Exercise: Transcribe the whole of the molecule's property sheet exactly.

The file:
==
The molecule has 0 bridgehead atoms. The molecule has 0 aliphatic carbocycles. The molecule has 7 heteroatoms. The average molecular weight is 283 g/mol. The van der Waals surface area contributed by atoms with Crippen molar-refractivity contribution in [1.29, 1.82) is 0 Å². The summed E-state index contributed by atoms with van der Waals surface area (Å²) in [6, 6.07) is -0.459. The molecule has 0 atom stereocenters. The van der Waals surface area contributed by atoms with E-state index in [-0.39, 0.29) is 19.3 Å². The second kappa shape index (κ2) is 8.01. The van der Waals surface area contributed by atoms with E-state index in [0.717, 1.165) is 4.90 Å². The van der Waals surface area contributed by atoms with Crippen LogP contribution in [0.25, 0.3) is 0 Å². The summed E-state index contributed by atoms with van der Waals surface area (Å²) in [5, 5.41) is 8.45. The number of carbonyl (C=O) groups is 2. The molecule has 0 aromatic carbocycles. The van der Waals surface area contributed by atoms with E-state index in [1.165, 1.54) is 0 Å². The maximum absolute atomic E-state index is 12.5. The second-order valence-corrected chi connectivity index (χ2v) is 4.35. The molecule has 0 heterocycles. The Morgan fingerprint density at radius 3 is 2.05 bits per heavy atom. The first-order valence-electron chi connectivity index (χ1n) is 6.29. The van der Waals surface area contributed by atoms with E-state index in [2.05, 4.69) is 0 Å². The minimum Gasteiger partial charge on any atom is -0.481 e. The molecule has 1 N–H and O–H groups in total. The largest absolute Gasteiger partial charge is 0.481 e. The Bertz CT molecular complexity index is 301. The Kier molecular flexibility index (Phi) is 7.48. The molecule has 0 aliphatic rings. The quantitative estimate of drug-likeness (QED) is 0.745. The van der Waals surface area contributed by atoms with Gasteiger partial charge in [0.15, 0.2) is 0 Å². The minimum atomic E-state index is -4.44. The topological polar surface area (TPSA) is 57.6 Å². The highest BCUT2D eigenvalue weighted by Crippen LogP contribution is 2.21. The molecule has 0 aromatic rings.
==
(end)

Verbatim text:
The molecule has 0 bridgehead atoms. The molecule has 0 aliphatic carbocycles. The molecule has 7 heteroatoms. The average molecular weight is 283 g/mol. The van der Waals surface area contributed by atoms with Crippen molar-refractivity contribution in [1.29, 1.82) is 0 Å². The summed E-state index contributed by atoms with van der Waals surface area (Å²) in [6, 6.07) is -0.459. The molecule has 0 atom stereocenters. The van der Waals surface area contributed by atoms with E-state index in [-0.39, 0.29) is 19.3 Å². The second kappa shape index (κ2) is 8.01. The van der Waals surface area contributed by atoms with E-state index in [0.717, 1.165) is 4.90 Å². The van der Waals surface area contributed by atoms with Crippen LogP contribution in [0.25, 0.3) is 0 Å². The summed E-state index contributed by atoms with van der Waals surface area (Å²) in [5, 5.41) is 8.45. The number of carbonyl (C=O) groups is 2. The molecule has 0 aromatic carbocycles. The van der Waals surface area contributed by atoms with E-state index in [1.165, 1.54) is 0 Å². The maximum absolute atomic E-state index is 12.5. The second-order valence-corrected chi connectivity index (χ2v) is 4.35. The molecule has 0 heterocycles. The Morgan fingerprint density at radius 3 is 2.05 bits per heavy atom. The first-order valence-electron chi connectivity index (χ1n) is 6.29. The van der Waals surface area contributed by atoms with E-state index in [2.05, 4.69) is 0 Å². The minimum Gasteiger partial charge on any atom is -0.481 e. The molecule has 1 N–H and O–H groups in total. The largest absolute Gasteiger partial charge is 0.481 e. The Bertz CT molecular complexity index is 301. The Kier molecular flexibility index (Phi) is 7.48. The molecule has 0 aliphatic rings. The quantitative estimate of drug-likeness (QED) is 0.745. The van der Waals surface area contributed by atoms with Gasteiger partial charge in [0.15, 0.2) is 0 Å². The minimum atomic E-state index is -4.44. The topological polar surface area (TPSA) is 57.6 Å². The highest BCUT2D eigenvalue weighted by Crippen LogP contribution is 2.21. The molecule has 0 aromatic rings.